JAMES DOOHAN'S family beamed into Linlithgow this week — and admitted they couldn't have picked a more fitting birthplace for Star Trek star, Scotty.
Mr Doohan, who played the legendary Scottish engineer, has been honoured with an exhibition at Annet House, full of unique memoribilla.
And on Monday, his widow, Wende, children, Larkin, Chris and Sarah, and grandaughter, Meaghan, visited the display to unveil a plaque, which will become a permanent feature in the town.
Its final location is yet to be confirmed but Chris admitted he was glad that Linlithgow had finally won the battle with Aberdeen to be named Scotty's official birthplace.
He said: "We are in love with Linlithgow. Yesterday we were given the opportunity to walk around and have a proper look at the area. It's absolutely beautiful and the centre of the town is terrific.
"We haven't even had the opportunity to go to the Palace yet, although it's definitely something we plan to do before we leave.
"Another thing we're yet to do is visit all the pubs! I remember telling the Gazette some time ago that I was planning to do a pub crawl. But we did get our first taste of it last night when we enjoyed a few drinks in the Four Marys, which was great!
"The only problem I've had is the accent. Of course, as a relative of Scotty, it's my own fault as I really should have been used to it! To be fair, it is my first time in Scotland.
"Dad had been over a couple of times and adored it. He visited Edinburgh and we're almost certain he came to Linlithgow."
With regards to the exhibition itself, Chris added: "I'd seen a couple of pictures but it really didn't do it justice. Obviously I just wish dad could have been here.
"There has been a battle over the years for his official birthplace but we think Linlithgow is a very fitting home."
Mr Doohan's eldest daughter, Larkin, agreed, saying: "Dad was fascinated by Scotland. The kilt that is on display at the exhibition was bought by him in Edinburgh.
"He was particularly fascinated by the wonderful examples of engineering you guys have. I remember when he saw the Falkirk Wheel on TV, he was so excited — pointing out he'd been there before it was built.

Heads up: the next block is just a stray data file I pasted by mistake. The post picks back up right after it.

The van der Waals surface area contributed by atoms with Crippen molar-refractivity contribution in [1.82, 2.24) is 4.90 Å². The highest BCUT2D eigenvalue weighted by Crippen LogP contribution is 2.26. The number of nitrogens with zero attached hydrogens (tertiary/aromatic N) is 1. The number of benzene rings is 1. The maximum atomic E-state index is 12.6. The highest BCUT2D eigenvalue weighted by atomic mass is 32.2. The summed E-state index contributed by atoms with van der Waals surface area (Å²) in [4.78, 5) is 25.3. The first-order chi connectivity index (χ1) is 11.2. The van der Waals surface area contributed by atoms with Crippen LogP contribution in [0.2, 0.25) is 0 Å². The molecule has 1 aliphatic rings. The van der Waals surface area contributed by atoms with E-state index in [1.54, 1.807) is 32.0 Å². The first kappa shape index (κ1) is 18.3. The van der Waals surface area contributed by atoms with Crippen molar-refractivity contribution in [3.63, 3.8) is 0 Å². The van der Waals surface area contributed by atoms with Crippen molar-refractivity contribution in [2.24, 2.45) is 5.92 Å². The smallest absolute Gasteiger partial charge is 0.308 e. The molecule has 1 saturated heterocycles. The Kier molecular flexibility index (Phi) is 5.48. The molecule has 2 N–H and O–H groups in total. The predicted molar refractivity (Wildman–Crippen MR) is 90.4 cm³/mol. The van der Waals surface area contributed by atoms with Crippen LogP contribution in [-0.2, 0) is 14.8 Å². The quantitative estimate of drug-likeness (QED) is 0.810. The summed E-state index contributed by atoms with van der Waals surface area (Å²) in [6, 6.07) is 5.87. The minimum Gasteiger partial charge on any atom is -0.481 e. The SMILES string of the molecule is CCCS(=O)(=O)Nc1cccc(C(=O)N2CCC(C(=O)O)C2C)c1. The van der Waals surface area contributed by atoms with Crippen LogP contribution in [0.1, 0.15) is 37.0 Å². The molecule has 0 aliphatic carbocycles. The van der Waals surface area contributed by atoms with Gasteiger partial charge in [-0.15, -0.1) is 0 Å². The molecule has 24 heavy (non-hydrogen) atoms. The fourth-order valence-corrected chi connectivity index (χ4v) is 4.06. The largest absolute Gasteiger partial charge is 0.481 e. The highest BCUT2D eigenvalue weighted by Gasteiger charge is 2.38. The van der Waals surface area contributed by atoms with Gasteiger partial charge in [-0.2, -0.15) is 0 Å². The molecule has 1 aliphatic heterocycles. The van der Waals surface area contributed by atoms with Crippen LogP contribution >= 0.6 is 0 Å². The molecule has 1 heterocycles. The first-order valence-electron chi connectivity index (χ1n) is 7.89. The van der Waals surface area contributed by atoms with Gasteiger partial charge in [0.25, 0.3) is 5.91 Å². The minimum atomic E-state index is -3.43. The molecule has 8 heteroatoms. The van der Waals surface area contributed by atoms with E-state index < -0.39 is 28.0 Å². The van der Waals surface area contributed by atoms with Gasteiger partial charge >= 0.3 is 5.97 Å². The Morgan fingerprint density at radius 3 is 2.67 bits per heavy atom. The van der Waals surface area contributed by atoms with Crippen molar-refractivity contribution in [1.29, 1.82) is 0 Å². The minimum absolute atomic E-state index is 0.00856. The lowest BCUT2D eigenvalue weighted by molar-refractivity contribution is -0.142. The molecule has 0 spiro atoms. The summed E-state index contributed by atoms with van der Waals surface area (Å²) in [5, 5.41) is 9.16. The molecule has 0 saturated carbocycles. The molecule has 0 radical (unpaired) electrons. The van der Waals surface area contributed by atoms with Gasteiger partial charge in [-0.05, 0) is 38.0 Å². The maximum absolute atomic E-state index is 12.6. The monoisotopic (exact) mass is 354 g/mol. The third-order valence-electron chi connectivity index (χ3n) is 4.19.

"He'd have loved this as well, and I honestly believe he knows exactly what's happening."
As a thank you for attending the event, the family were presented with several gifts from the museum.
These included a quaich, complete with the phrase, "Linlithgow: Where miracle workers are born," a bottle of Scotch whisky, flowers, and a bag of Edinburgh sweets for six year old, Sarah.
Doohan's third wife, Wende, said: "On behalf of our whole family, I'd like to thank Linlithgow for having us. It's a great honour.
"Jimmy may have been conceived in Ireland and brought up in Canada but Scotland will always be a big, big part of him.
"I'm really over-whelmed by this. It's a very wonderful thing — absolutely thrilling."
The exhibition has already proved a huge hit. It was revealed this week that museum visitor figures in August, when the exhibition opened, were 900 — more than double the 400 who visited in the same month last year.
Linlithgow Heritage Trust chairman, Alan Young, said: "We've thoroughly enjoyed having the exhibition here. I think the fact that it's about James Doohan the man and not just a mythical figure has really made it what it is.
"There has been a phenomenal interest from all over the world.''
West Lothian Council hasn't yet decided where in Linlithgow the plaque will go to mark the official birthplace of Scotty.
But Andy Pepperell, a member of the Edinburgh Star Trek Association — who also designed the plaque and exhibition — said: "My personal preference would be for the plaque to stay in Annet House. This is where it all started and I believe that's where it should be remembered."